In some instances, it is desirable to modify the surface of the graft so as to provide positively or negatively charged groups, as by using a suitable amino acid or polymer or by attaching a physiologically acceptable source of charged functional groups. For example, a negatively charged surface is appropriate for blood vessels to diminish blood clotting. It also is desirable in certain circumstances to render the surface hydrophobic or hydrophilic by coupling, e.g., phenylalanine, serine or lysine to the surface. An immunosuppressive agent particularly effective for these surface modifications is gluteraldehyde.

Immunosuppression therapy typically involves the administration of an effective amount of an immunosuppressive agent, including TGF-β itself. The immunosuppressive agent compositions will be formulated and dosed in a fashion consistent with good medical practice. Factors for consideration in this context include the clinical condition of the individual patient, the cause of the transplant, the site of delivery of the agent, the method of administration, the scheduling of administration, and other factors known to practitioners. The "effective amount" in this context, which is determined by such considerations, is the minimum amount necessary to prevent an immune response that would result in rejection of the graft by the host. Such amount is preferably below the amount that is toxic to the host or renders the host significantly more susceptible to infections. The amount of immunosuppressive agent required for the invention herein may be lower than that normally required for transplanted grafts that have not been pre-treated, and depends on the individual circumstances surrounding the transplant and the type of immunosuppressive agent employed.

As a general proposition, the total pharmaceutically effective amount of the immunosuppressive agent, cyclosporin A, administered parenterally per dose will be in the range of about 0.1 to 20 mg/kg of patient body weight per day, with the typical range of cyclosporin A currently used in immunosuppressive therapy being 5 to 15 mg/kg/day. For renal transplants it is useful to administer massive doses at short periods of glucocorticosteroid; e.g., methylprednisolone in several-gram doses per day is given for 3 to 5 days followed by 60 to 100 mg prednisone without TGF-β pre-treatment of the graft. With such pre-treatment, lower doses would be expected to be useful.

As noted above, however, these suggested amounts of immunosuppressant are subject to a great deal of therapeutic discretion. The key factor in selecting an appropriate dose and scheduling is the result obtained, i.e., graft survival. For example, relatively higher doses may be needed initially for the treatment of hyperacute graft rejection, which can be attributed to antibody-mediated graft destruction, or at a later stage for the treatment of acute rejection, which is characterized by a sudden decline in graft function.

The immunosuppressive agent is administered by any suitable means, including parenteral, and, if desired for local immunosuppressive treatment, intralesional, administration. Parenteral infusions include intramuscular, intravenous, intraarterial, intraperitoneal, or subcutaneous administration. In addition, the immunosuppressive agent is suitably administered by pulse infusion, particularly with declining doses of the immunosuppressive agent, or by continuous infusion.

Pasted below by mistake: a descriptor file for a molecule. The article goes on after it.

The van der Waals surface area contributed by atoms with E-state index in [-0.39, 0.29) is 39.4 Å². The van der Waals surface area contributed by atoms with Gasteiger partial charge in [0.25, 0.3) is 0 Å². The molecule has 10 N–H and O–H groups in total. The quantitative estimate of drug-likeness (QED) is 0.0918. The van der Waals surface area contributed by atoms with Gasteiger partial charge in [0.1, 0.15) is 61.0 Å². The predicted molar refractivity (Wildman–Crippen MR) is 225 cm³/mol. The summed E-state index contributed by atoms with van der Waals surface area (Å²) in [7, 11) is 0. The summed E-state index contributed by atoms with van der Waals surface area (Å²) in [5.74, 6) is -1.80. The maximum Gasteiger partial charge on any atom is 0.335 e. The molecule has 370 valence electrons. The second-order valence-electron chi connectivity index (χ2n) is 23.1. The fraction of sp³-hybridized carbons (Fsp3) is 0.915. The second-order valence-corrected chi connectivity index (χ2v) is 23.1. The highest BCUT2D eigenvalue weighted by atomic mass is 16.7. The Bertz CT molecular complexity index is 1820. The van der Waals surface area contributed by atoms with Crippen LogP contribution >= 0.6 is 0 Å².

The invention will be more fully understood by reference to the following examples. They should not, however, be construed as limiting the scope of the invention. All literature citations are incorporated by reference.

EXAMPLE 1 Murine Skin Graft Model

TGF-β: The TGF-β used herein is from any one of several sources: (1) porcine platelet-derived TGF-β1 at 96 percent purity purchased in a lyophilized form and suspended in 4 mM HCl and phosphate buffered saline (PBS) solution prior to use, (2) TGF-β1, prepared by recombinant means as described by EP 200,341, supra, (3) TGF-β2, prepared as described by U.S. Pat. No. 4,774,322, supra, or (4) TGF-β3, prepared by recombinant means as described by EP 267,463, supra (see FIG. 29 and accompanying text of EP 267,463). The TGF-β from any of these sources is recovered and formulated at 100 ng/ml at pH5 in an aqueous acetate buffer. The resultant solution is sterile filtered through a 0.2 micron polysulfone filter.

Grafts: Skin allografts (1×2 cm square) are obtained from BALB/c (H-2d) mice.

Hosts: The hosts used are C57BL/6 (H-2b) mice.

Procedure: The skin grafts are incubated in one of the above TGF-β solutions at room temperature in a sterile glass vial for 1 minute to 24 hours, then washed two times with PBS solution to remove any free TGF-β. The thus-treated skin is applied to the mouse recipient, and covered with vaseline gauze, and then with plaster of Paris, which are removed after ten days. The treated grafts are tightly bound to the recipient. They are initially soft, but become progressively stiffer with minimal shrinkage in size, and remain free from infection. The histology shows that the grafts are viable and vascularized, and the general structure of the skin (epidermis, adnexa, and dermis) is preserved for at least three months. Visual determination can also be made (e.g., looking for white skin on a black mouse).

EXAMPLE 2 Rat Skin Graft Model

An aqueous-based gel of methylcellulose (Methocel A4M from Dow) is prepared by mixing it in water at a concentration of 20% by weight to give a viscosity useful for a topical skin application. The TGF-β1 recombinantly produced as described in Example 1 is mixed with the gel to provide a concentration of 1 mg/ml.